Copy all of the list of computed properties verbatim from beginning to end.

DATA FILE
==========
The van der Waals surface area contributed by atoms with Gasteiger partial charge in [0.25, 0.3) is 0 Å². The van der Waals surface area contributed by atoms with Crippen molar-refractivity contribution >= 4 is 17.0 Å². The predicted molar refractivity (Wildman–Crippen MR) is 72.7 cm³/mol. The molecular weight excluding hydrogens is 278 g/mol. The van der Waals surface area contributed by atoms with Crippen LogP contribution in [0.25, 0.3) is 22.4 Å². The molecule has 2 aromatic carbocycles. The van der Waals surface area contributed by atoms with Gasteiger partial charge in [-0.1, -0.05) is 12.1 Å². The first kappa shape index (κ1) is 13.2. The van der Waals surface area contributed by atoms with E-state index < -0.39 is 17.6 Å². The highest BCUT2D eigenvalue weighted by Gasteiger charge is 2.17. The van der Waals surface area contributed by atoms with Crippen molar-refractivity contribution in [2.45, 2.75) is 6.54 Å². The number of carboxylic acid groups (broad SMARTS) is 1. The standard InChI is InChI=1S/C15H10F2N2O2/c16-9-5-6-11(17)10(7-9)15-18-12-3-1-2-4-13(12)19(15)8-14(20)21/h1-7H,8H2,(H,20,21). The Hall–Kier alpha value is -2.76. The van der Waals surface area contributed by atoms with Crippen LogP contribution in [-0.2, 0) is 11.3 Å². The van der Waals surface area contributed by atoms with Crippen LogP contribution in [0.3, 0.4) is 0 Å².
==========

The van der Waals surface area contributed by atoms with Gasteiger partial charge in [0.25, 0.3) is 0 Å². The van der Waals surface area contributed by atoms with Crippen molar-refractivity contribution >= 4 is 17.0 Å². The predicted molar refractivity (Wildman–Crippen MR) is 72.7 cm³/mol. The molecular weight excluding hydrogens is 278 g/mol. The van der Waals surface area contributed by atoms with Crippen LogP contribution in [0.25, 0.3) is 22.4 Å². The molecule has 2 aromatic carbocycles. The van der Waals surface area contributed by atoms with Gasteiger partial charge in [-0.1, -0.05) is 12.1 Å². The first kappa shape index (κ1) is 13.2. The van der Waals surface area contributed by atoms with E-state index < -0.39 is 17.6 Å². The highest BCUT2D eigenvalue weighted by Gasteiger charge is 2.17. The van der Waals surface area contributed by atoms with Crippen molar-refractivity contribution in [2.45, 2.75) is 6.54 Å². The number of carboxylic acid groups (broad SMARTS) is 1. The standard InChI is InChI=1S/C15H10F2N2O2/c16-9-5-6-11(17)10(7-9)15-18-12-3-1-2-4-13(12)19(15)8-14(20)21/h1-7H,8H2,(H,20,21). The Hall–Kier alpha value is -2.76. The van der Waals surface area contributed by atoms with Crippen LogP contribution in [-0.2, 0) is 11.3 Å². The van der Waals surface area contributed by atoms with Crippen LogP contribution in [0.3, 0.4) is 0 Å².